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Thread: Homeless shelters

  1. #31
    Senior Member Williamsmith's Avatar
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    As some may know, I visited my son in Houston, Tx recently. He is restoring his house after Harvey. We took a little tour of Houston City proper. His wife is employed at Minutemaid Park where the Astros play. We walked around the inside of that facility and the field. What an unbelievable venue, completely enclosed from the weather, air conditioned for most of the year. The best of the best for consumers.

    Right outside in the the parking area under an interstate overpass was a homeless village. Most had camping tents, some did not. All that they owned was laying on the ground. There were literally hundreds in this makeshift community. There were a few police officers milling around. I wondered if they were checking for wanted persons, mental health commitments or simply scooping up the dead from the night before. I can’t imagine living like that.

    It ismone thing to see someone standing standing on a corner with a cardboard sign begging.....quite another to see the vast community of apparently wasting lives.

  2. #32
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    Williamsmith, I agree...we had a 2 year camp here in our town unknown to most till it was a fight by the land owners and behind Kohls. When it started making the news and pictures the uproar started. It was private land that owners had turned heads to till it got much bigger, dirtier and the begging started. Interviewing many the response was "this is home, just like yours" or "I choose this life", "I don't want to be in a shelter""I have Soc Sec payments" there was not one that said how they would rather be somewhere else. That was the sad part. Homeless shelter and support being offered and No Thanks were the responses. As I read not one took the offers. Then the dozers arrived.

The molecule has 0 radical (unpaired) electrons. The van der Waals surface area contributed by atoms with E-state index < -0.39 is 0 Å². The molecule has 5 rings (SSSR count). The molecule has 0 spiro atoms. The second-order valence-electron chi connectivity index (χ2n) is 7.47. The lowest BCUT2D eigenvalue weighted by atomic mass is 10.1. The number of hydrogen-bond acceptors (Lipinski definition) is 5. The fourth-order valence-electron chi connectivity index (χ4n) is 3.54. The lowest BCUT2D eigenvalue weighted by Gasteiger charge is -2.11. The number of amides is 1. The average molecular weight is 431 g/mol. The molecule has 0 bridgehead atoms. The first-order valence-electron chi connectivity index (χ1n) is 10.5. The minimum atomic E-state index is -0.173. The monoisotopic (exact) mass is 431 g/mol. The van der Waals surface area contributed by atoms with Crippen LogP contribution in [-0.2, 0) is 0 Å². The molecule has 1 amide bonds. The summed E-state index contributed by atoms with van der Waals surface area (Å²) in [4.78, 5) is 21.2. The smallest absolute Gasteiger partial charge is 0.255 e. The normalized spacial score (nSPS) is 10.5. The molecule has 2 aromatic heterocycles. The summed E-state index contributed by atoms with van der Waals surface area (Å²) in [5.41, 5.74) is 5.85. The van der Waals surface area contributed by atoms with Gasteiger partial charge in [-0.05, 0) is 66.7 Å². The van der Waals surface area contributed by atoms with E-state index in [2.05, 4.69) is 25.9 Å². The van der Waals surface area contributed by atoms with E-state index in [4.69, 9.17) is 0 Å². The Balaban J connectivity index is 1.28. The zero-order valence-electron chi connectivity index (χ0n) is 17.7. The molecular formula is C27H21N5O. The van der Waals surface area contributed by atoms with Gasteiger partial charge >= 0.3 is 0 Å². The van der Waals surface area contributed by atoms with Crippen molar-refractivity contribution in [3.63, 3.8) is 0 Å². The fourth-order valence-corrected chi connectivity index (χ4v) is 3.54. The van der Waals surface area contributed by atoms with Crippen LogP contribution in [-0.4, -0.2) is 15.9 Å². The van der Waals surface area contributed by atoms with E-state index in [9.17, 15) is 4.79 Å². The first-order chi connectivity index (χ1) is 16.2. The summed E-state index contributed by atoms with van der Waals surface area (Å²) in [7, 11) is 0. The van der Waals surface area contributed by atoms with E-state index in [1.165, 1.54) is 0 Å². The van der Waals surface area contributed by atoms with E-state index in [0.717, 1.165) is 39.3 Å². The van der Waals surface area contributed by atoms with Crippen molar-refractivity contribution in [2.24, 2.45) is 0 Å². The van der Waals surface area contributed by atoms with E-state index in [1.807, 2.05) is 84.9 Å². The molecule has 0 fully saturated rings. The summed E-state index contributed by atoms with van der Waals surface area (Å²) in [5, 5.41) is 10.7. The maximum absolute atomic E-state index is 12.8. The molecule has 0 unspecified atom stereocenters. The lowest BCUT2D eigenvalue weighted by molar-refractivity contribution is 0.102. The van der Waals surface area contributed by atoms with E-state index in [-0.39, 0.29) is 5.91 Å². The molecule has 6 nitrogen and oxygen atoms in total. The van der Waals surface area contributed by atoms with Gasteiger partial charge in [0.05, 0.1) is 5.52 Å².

3. #33
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    Quote Originally Posted by Lainey View Post
    For many years the YMCAs would offer these Single Room Occupancy/"SRO" rooms. Many were like tiny efficiency apts. but with bathrooms down the hall and laundry elsewhere. Unfortunately they decided that was no longer part of their "core mission" and so most Ys have abandoned those.

    I agree there's a need for these SROs but they won't be rebuilt in the gentrifying urban core. It's too bad there's not some way to re-use some of the large empty commercial spaces for some of these types of residences, and keep it safe by keeping some rooms for on-site managers.
    Our Y as we found out in the paper opens the showers for the homeless and the entrance sitting area. OK sounds wonderful and thoughtful, till being a full pay member and I would not use the showers and as I was on the machines and saw the men or in the parking lot. I did not feel real safe and it felt dirty, sorry but that is how it is, I don't pay to put myself in a situation that I am uncomfortable in. This is a very old Y. Our new Y is being built out side the city about 5 miles on the new hospital campus(other hospital mentioned will be women shelter) We all assume the old Y will be a shelter of some sorts.

  4. #34
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    SO I have re thought my thinking on homeless shelter. Personal experience so to say. I am still at a loss on the correct answer.

    My son is on disability. He wants to get his own place and will someday I know this. He is fortunate that he has a supportive family, that is the bottom line. He went to the apartment complex here in town that is based on income. He was told 6 year wait for a unit if based on disability income. That is the going time frame in the county.